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Getting Rich Investing... No Special Skills Required

Written by Subject: How To
Getting Rich Investing... No Special Skills Required
Want to get rich investing?
Today, I'll show you how I've succeeded... The great thing about what I do is you can do it too. No special skills are required.
You don't need to be a math or computer whiz. You don't need to spend all your waking hours watching stock quotes on your computer or CNBC.
All you need is patience, guts, some money to start, and two rules...
I've spent my career studying the financial markets starting in the early 1990s... crunching the numbers in every possible way. I've gone as far as possible with my education, I've run research departments, managed funds, and traveled the world looking at investment ideas. But now that I've done all that, I can tell you that you don't need all that stuff.
You just need to know two simple things:
1. You want to buy when everyone is terrified, but things aren't as bad as they think.
2. You want to sell (or at least get ready to sell) when everyone is optimistic.
(To reduce your risk even more, you want to wait for the uptrend.)
That's it. Extremely simple. No complicated math required. Of course, I do number crunching to help me pinpoint exactly when we're seeing these things. But you don't NEED to.
It's obvious when everyone is terrified or when everyone is optimistic and feeling greedy... You don't need a computer to tell you. And you can see a clear uptrend on a chart with your eyeballs – no number-crunching required.
Back in March 2009, we had the perfect buy setup. Everyone was terrified. But things couldn't possibly have been as bad as everyone thought.
The stock market bottomed on March 9, 2009. And on March 20, after seeing the start of an uptrend, I said buy. The headline of my March 20 DailyWealth was "A Dramatic Turn for the Better, Time to Buy Stocks."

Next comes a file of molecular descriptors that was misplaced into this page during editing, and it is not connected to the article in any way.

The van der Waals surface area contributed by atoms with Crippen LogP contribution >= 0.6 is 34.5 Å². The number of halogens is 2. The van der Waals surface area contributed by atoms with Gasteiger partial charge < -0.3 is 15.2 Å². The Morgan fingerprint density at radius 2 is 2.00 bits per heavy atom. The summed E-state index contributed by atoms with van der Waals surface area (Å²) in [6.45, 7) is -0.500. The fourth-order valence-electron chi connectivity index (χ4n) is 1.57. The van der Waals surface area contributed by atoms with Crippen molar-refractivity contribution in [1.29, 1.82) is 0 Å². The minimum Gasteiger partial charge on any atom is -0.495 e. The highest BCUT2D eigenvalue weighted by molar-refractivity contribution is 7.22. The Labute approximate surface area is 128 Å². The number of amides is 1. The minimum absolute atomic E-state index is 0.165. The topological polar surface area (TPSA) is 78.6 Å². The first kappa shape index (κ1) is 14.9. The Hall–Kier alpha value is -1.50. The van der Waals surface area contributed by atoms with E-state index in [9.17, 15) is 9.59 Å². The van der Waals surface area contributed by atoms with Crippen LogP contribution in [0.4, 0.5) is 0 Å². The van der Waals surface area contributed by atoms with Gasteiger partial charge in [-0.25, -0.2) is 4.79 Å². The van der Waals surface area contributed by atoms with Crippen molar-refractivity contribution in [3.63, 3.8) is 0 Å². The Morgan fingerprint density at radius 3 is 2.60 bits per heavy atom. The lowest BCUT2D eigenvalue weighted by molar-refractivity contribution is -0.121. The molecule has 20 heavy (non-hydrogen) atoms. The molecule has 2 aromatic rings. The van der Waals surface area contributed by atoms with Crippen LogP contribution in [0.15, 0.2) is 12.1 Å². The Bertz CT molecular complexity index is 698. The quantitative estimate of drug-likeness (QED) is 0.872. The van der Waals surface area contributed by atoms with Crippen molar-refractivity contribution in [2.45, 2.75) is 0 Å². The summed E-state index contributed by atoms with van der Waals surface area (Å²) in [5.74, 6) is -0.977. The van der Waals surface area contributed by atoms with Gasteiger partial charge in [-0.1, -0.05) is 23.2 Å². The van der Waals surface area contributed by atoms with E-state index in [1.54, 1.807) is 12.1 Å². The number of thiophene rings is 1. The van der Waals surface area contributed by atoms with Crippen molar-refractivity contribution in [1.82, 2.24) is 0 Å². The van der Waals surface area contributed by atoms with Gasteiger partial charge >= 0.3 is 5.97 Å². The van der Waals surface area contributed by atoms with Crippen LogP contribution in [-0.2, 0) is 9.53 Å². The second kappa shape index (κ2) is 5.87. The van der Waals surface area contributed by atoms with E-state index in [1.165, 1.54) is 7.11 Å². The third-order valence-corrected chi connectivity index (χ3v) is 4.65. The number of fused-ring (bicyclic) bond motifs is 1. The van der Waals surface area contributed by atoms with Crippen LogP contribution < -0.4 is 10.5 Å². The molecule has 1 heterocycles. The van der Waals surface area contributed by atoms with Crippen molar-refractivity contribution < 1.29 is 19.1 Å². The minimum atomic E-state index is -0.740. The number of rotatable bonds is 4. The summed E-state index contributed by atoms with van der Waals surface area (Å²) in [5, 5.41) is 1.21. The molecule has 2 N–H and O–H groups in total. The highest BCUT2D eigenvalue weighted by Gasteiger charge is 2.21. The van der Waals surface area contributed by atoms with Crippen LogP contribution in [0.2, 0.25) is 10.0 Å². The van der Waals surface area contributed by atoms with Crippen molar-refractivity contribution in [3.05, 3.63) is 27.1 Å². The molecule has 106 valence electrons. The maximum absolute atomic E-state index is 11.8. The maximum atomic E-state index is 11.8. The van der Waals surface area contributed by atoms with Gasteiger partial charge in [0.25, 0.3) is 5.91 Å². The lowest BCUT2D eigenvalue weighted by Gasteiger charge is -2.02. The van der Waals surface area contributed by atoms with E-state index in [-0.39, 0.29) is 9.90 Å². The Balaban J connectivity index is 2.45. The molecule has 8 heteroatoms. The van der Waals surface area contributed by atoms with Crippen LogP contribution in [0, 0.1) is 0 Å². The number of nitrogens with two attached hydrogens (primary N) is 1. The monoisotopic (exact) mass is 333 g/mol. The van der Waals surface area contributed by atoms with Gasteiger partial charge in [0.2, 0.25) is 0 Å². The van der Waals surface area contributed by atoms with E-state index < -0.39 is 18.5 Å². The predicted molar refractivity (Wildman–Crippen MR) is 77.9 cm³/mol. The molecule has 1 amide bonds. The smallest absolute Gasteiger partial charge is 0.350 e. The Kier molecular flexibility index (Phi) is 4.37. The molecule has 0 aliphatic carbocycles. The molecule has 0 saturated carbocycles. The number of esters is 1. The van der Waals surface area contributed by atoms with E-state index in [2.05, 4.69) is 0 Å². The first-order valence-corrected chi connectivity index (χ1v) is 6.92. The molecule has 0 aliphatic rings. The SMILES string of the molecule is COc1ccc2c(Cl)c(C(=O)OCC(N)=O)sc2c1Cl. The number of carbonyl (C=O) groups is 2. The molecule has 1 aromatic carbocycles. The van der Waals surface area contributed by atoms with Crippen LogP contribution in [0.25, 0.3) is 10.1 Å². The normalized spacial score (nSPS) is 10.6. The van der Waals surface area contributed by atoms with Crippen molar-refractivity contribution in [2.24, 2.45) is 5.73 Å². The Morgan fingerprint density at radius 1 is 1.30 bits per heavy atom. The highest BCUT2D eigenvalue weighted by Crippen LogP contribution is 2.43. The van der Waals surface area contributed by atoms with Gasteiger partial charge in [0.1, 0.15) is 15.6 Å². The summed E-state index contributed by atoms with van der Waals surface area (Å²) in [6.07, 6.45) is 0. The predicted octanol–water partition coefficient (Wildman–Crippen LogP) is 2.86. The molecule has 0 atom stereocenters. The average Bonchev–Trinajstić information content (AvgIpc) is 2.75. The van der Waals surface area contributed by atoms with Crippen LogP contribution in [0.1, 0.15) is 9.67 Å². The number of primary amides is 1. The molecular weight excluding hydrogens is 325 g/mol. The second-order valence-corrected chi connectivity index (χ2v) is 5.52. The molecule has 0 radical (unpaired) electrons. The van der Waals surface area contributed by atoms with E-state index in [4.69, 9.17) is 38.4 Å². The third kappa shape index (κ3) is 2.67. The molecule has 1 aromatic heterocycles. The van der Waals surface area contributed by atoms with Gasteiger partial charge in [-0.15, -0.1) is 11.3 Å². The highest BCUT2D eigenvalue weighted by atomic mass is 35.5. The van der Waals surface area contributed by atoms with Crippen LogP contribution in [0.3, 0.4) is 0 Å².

The opportunity was as good as it gets. For the only time in my life, I actually personally borrowed money (through a home equity line) to buy stocks.
Stocks are up 93% since bottoming on March 9 (as measured by the total return on the S&P 500 Index). If you took on a little more risk (as I did, buying things like an India hedge fund), you did much better.
After that run-up – which has been nearly straight up – investors are now more complacent than I've ever seen. The only comparison I can remember is the dot-com days back in late 1999-2000 – and you remember what happened next. So based on No. 2 above, you don't want to aggressively buy stocks now.
(Don't forget No. 1 either... Back in March 2009, people thought things were terrible. The truth was things were getting less bad. Today, we're in the opposite situation. Investors now think things are getting better and going to be fine... I'm not so optimistic.)
In short, I've made my biggest gains when investors are terrified and things are stealthily getting less bad. That's the recipe for big gains.
We're in the opposite situation today. Trade accordingly.
Good investing,

Further Reading:

As Steve wrote a few weeks ago, "Investor sentiment is off-the-charts optimistic." While it may sound promising that people are investing again, consider that "the last time the 'Dumb Money' was this optimistic was back in April, right before the Dow lost a quick 1,500 points in three months." Read more here: It's Finally Time to Sell Stocks.
In November, Steve told DailyWealth readers about one of the most important investment lessons to remember. Following these two simple rules, "you should make a fortune in your investments," he says. "The trouble is, most people can't follow these rules." Learn them here: The Greatest Investment Lesson You'll Ever Learn.

Jeff may be bearish, but he's got an idea on how to capitalize off Americans' weight loss resolutions. "Yes, weight loss is a big deal this time of year," he writes. "And it's big business for weight loss companies." Learn what companies Jeff's recommending here: The 2011 Weight Loss Trade.
Despite magazine covers suggesting investors dive back into stocks, Dan Ferris remains bullish. And though he warns readers to "hold a large chunk of cash in your account," he doesn't recommend getting out of the stock market altogether. While his advice may not be exciting, it's "better than losing a big chunk of money in a dangerous market." Read more here: A 2011 Investment Forecast Unlike Any Other You've Read.